Example 3 8 gr. (0.04 mole) of 4, 4-diamino diphenyl ether and 18.5 gr. (0.088 mole) of 4-chloroformyl phthalic anhydride were also reacted in the same process as in preceding Example 1, resulting in obtainment of a precipitate having a melting point of 3343 35 C. and a determined acid number of 405 (calculated value 409.5). Contained nitrogen was quantitatively determined in accordance with Kjeldahls method with the result of obtained N content of 5.08 (calculated value 5.11). The compound comprising the precipitate had been found having an absorbed spectrum of infrared indicating the presence of the radial of acid anhydride and amide bond.
Allowing the reaction for tetracarboxylic acid dianhydride obtained pursuant to preceding three examples of embodiment of this invention with a diamine belonging to aliphatic compound, alicyclic compound, aromatic compound or a composite of any two or more of the said compounds under use of such polar solvents as N,N-dimethylformamide, N,N-dimethylacetamide, N-methyl-Z- pyrrolidone, dimethylsulfide, dimethylsulfone, pyridine and the like, a compound (II) of polyamide-acid can be obtained. And this compound can be converted into an insoluble and non-melting compound (III) of polyamide inside by causing dehydration by a chemical or physical process, either after or during formation into film, sheet and fiber coating material.
Application of the solution of polymeric material thus obtained, for example, the surface of an electric conductor and subsequent baking the same pursuant to a conventional coating technique enables one to obtain an insulated wire, coated with the layer of resin of polyamideimide or modified polyamide-imide having five-membered imide ring constitution in the constitutional formula, and brings out an improved dielectric strength, excellent chemical resistance and moisture proofness for an electric component when treated by impregnation with the insulating varnish herein disclosed and described.
It required, the solution of polymeric material can be converted, after being coated on the surface and subsequently baked into modified polyamide-imide, after addition thereto of an epoxy resin, such as, polyisocyanate or masked polyisocyanate.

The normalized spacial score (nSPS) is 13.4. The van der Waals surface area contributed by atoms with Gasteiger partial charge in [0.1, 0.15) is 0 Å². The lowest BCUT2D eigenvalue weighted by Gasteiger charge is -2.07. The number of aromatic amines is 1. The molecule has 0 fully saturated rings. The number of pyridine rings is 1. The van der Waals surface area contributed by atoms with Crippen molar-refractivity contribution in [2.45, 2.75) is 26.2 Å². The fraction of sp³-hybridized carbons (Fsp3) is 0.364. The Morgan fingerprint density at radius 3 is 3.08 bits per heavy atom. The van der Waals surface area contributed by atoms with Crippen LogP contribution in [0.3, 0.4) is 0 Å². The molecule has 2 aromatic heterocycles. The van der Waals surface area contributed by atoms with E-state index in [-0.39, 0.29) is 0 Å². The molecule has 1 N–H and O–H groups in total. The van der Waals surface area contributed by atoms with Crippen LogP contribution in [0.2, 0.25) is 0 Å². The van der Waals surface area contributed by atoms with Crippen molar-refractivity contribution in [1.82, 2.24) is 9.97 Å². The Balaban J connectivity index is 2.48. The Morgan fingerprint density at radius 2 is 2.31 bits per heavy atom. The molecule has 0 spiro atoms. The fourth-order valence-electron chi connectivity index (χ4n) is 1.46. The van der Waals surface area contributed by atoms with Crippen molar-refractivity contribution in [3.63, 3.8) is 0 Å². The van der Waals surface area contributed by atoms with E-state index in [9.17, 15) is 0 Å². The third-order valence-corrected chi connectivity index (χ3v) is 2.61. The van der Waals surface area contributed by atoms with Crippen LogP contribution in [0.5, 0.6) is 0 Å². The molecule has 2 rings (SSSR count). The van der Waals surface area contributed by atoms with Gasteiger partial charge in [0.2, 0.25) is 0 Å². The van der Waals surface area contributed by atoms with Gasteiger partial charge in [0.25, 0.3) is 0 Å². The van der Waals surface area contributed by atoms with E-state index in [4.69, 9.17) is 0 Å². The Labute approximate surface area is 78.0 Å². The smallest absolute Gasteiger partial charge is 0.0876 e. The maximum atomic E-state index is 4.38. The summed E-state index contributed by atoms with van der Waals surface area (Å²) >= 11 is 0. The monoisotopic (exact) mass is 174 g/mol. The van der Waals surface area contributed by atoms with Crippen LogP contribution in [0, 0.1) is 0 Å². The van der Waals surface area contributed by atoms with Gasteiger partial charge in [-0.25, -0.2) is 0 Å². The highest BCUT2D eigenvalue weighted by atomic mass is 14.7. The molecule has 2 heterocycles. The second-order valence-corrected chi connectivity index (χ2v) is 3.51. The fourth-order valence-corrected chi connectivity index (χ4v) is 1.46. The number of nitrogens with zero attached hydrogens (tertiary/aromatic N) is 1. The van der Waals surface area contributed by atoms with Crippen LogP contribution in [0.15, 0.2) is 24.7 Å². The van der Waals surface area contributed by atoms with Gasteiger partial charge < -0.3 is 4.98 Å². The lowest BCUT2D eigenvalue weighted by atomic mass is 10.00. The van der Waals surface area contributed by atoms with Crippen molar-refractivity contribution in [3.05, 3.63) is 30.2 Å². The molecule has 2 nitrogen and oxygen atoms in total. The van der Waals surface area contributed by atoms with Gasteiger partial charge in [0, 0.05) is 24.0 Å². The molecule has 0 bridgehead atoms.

The said solution can be diluted with an aromatic hydrocarbon such as solvents naphtha, xylene, benzene, toluene or the like for adjustment of the viscosity to a proper level, most suited for ease of operation in a particular application.
Example 4 4.2 gr.-(0.0212 mole) of 4,4-diaminodiphenylmethane were dissolved in 64 gr. of N,N-dimethylacetamide contained in co. in a 4-necked reaction flask equipped with a stirrer, thermometer and calcium chloride tube. Dropwise addition of 11.58 gr. (0.0212 mole) of a compound prepared in accordance with Example 2 was added to the flask at a room temperature under continuous stirring giving rise to a reaction accompanied by heat of reaction.
Additional five hours reaction under continued mechanical stirring results in production of viscous solution of a polymeric material.
After being spread in a thin layer over a plate of glass, the said solution is heated at 200 C. in the thermostatic oven for a continuous period of 1 hour. By this heating practice, the layer of solution thus applied was turned into a light yellow film which has been found to be tough and highly flexible and showing no change of appearance whatsoever even after continuous immersion in 3% aqueous solution of caustic soda for 24 hours.
Example 5 Viscous solution of a polymeric material was obtained, as in the preceding Example 4, from 4.4 gr. (0.022 mole) of 4,4-diaminodiphenylether, and 12.06 gr. (0.022 mole) of the compound obtained in accordance with the Example 3 and thereto added 64 gr. of N,N-dimethylacetainide.
A film of the solution thus prepared was then obtained in a similar manner as that in the preceding Example 4. This film was found to be tough and highly flexible and showing no change of appearance after continuous immersion for 48 hours in 3% aqueous solution of caustic soda or in sulfuric acid with a specific gravity of 1.2 and exhibited hardly any loss of mass as confirmed by determination of heating loss in a nitrogen atmosphere with the thermobalance at a heating temperature not exceeding 300 C.